What is Fintech?
Financial Technology (now often referred to as Fintech) has been with us since 1865 when Giovanni Caselli invented the Pantelegraph. This is what a 2016 study from the universities of Hong Kong and New South Wales found. The study divides the evolution of financial technology in three eras. We are living in the third one, which started in 2008.
The term Fintech emerged in the years after the financial crisis that started in 2007, the Credit Crunch. Which reached its most dramatic moment with the collapse of Lehman Brothers in 2008.
Arguably, Fintech is a series of responses to the failings of the “traditional” financial system.
Financial services consumers (individuals and organisations) no longer trust finance people. Fintech is giving them tools to deal with their financial matters in a much more direct way. These consumers, using their smartphones, tablets and personal computers connect directly to online platforms which execute the service they require. They do so in an automated way, with very limited or no human interaction. In some cases, the customer is still dealing with a financial company. In other cases, financial companies are removed from the process.
Threat and opportunity
According to Wikipedia there is actually no consensus on what Fintech is. A recent study published in the Journal of Innovation Management attempted a definition of Fintech, drawing from a review of over 200 scholarly articles: “Fintech is a new financial industry that applies technology to improve financial activities”.
It has emerged at this point in time for at least two reasons: 1) the traditional financial system failings in 2007/8 and 2) technology innovations which reached a mature enough stage, around the same time. These technologies include Open APIs, Big Data and Artificial Intelligence.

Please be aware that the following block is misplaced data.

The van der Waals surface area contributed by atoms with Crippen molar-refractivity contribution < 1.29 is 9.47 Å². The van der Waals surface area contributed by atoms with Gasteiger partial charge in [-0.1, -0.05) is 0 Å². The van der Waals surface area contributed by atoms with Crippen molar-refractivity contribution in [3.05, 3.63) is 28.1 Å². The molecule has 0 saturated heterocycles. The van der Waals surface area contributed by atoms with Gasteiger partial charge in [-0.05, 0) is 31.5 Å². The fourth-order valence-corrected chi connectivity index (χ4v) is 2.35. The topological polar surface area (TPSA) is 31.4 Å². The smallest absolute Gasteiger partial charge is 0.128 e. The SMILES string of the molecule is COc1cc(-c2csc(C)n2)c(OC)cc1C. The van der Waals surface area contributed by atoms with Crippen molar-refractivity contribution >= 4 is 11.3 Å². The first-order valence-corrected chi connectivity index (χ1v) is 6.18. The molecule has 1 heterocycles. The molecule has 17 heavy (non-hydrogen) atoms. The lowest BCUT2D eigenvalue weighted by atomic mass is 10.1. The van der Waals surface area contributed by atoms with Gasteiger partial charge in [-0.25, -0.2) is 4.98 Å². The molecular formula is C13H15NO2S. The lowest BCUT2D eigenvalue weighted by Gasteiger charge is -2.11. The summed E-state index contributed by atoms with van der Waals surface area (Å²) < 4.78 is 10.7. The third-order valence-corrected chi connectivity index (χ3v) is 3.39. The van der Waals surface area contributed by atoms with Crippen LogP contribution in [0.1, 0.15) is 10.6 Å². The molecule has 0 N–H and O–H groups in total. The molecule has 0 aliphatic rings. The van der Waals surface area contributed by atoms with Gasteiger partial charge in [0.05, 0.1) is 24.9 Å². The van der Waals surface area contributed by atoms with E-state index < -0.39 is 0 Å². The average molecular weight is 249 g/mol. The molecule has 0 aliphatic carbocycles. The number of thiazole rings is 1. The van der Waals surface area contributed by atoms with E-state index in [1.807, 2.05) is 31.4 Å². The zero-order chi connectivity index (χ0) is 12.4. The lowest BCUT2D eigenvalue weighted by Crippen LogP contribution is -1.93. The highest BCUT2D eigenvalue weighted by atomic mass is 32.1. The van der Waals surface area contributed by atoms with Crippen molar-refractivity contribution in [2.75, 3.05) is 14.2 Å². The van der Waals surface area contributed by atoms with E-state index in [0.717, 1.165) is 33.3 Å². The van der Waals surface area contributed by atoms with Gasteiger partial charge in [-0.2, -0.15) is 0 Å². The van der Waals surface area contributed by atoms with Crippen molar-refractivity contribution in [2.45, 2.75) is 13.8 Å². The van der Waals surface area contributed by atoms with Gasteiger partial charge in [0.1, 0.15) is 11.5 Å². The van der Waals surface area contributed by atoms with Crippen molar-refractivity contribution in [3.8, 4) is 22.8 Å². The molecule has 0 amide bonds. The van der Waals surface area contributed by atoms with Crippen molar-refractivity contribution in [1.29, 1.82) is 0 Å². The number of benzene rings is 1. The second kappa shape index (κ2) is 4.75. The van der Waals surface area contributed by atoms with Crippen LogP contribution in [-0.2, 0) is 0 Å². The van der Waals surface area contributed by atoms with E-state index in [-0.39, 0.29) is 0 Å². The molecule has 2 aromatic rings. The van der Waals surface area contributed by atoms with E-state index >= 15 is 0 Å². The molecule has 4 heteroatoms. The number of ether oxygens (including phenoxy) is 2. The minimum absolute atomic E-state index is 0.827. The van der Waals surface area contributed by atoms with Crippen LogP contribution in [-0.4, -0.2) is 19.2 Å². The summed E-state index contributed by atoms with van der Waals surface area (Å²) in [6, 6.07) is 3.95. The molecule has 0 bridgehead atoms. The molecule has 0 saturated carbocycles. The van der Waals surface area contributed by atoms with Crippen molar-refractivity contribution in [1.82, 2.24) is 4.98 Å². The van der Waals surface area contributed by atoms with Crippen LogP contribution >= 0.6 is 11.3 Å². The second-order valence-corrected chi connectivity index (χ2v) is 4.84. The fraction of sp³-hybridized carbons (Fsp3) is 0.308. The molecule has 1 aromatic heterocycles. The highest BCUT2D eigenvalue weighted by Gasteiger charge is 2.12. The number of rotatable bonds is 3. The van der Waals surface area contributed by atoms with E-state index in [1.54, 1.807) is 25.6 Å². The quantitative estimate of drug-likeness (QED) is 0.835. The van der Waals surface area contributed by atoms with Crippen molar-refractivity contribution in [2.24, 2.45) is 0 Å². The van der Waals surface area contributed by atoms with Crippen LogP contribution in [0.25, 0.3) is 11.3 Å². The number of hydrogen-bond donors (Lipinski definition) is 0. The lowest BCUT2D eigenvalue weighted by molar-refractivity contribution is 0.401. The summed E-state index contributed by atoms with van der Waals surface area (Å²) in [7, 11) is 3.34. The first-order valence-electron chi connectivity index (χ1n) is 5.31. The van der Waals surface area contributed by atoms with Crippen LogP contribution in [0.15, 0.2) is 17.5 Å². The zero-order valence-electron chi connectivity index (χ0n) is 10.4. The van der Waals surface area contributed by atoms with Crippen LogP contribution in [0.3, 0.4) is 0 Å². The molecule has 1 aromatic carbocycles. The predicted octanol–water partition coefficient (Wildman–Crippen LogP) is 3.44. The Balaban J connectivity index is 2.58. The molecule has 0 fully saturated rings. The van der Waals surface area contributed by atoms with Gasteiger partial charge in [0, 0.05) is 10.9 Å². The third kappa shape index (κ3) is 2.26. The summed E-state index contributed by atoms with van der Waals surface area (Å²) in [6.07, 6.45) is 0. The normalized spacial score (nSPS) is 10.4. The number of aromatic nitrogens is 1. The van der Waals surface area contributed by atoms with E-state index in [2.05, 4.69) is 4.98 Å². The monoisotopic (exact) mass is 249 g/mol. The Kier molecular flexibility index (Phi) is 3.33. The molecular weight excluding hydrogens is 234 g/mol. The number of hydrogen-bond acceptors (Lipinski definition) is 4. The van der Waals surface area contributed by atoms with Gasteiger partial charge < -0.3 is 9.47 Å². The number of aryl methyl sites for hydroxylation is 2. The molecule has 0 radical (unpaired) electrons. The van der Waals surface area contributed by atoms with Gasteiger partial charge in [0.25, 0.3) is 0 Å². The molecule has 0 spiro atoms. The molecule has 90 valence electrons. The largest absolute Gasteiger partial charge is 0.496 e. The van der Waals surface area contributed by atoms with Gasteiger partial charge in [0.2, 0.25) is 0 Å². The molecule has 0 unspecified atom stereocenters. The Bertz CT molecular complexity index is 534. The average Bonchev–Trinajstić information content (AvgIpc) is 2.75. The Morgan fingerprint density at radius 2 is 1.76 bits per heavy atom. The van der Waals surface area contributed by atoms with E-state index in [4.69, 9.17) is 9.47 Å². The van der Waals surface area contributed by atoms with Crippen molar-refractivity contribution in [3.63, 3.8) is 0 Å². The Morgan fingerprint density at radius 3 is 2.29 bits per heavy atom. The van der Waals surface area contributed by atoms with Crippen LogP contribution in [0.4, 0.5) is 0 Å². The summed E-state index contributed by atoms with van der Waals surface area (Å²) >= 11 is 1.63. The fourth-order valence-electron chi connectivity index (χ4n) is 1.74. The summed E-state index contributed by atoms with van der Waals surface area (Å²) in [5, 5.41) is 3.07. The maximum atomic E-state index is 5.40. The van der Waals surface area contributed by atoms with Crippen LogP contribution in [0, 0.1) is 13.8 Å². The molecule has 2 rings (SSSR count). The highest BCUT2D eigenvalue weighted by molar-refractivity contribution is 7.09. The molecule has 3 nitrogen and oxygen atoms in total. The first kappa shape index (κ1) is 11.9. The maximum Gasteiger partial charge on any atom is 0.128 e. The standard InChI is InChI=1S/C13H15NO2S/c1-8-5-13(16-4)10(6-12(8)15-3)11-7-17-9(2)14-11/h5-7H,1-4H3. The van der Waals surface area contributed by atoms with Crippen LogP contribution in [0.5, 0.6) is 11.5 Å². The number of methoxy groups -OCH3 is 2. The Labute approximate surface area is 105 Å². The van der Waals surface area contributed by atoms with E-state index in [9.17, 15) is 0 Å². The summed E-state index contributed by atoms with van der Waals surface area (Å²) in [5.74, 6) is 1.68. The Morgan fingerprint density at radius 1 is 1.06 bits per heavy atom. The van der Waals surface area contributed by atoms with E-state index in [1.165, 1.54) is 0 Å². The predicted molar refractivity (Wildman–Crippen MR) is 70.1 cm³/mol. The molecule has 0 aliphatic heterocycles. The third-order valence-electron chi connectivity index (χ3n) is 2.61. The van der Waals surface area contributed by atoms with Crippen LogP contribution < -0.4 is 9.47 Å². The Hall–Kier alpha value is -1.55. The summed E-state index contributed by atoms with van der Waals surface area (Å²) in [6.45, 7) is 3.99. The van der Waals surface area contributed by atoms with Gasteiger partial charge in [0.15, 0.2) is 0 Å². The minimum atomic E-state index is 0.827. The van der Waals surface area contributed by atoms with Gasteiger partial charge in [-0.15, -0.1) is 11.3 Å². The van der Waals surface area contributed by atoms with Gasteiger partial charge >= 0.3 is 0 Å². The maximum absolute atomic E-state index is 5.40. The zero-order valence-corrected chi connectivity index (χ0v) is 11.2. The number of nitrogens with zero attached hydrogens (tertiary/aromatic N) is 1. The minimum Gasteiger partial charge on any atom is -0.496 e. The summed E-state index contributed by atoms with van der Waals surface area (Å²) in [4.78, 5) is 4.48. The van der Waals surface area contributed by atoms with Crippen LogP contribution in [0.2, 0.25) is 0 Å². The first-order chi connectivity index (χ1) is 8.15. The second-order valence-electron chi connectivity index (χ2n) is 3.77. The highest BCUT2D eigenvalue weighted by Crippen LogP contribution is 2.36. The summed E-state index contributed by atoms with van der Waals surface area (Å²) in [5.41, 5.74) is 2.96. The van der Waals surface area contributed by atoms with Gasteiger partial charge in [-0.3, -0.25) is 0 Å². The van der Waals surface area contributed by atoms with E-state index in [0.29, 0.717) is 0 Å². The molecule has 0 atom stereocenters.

Although Fintech started as a series of independent projects aimed at working around (or even replacing) the traditional financial system, it is now partnering with established institutions. To some extent, at least.
It remains a small fraction of the trillions of dollars that change hands every day around the world. Now, however, venture capitalists, banks, market regulators and even central banks have all established programmes to invest, support and (lightly) regulate these projects. Some got involved because they see Fintech as a long term market share or even existential threat, some because they see it as a competitive advantage opportunity with a huge potential.
There is no consensus on what the key areas are, but most sources covering the sector would generally include the following areas:
- Crowdfunding (equity and debt)
- Digital payments
- Cryptocurrencies (Bitcoin and others)
The list above covers areas whose players started post 2008. However, Fintech 3.0 should also include areas such as Automated Trading, which by 2008 were already established. Since then, these have further developed and adapted with variations such as Social Trading (e.g. eToro).
Some of Fintech projects have received a lot of attention, from businesses and media, but are far from delivering their promised benefits. Some have already been making an impact for a few years.
Crowdfunding is helping people and businesses raise finance which was otherwise out of their reach. Especially post Credit Crunch and consequent higher capital requirements imposed on banks and other institutions by regulators.
Innovative payment systems allow people and businesses in countries forgotten by big banks, Visa, Mastercard and other financial services corporations to enter the global financial system.
Fintech is getting traction. But it is still in the early stages of a long and uncertain journey which will bring a better financial system. Before it gets there it needs to address many challenges, from cyber crime to (bad) regulation.
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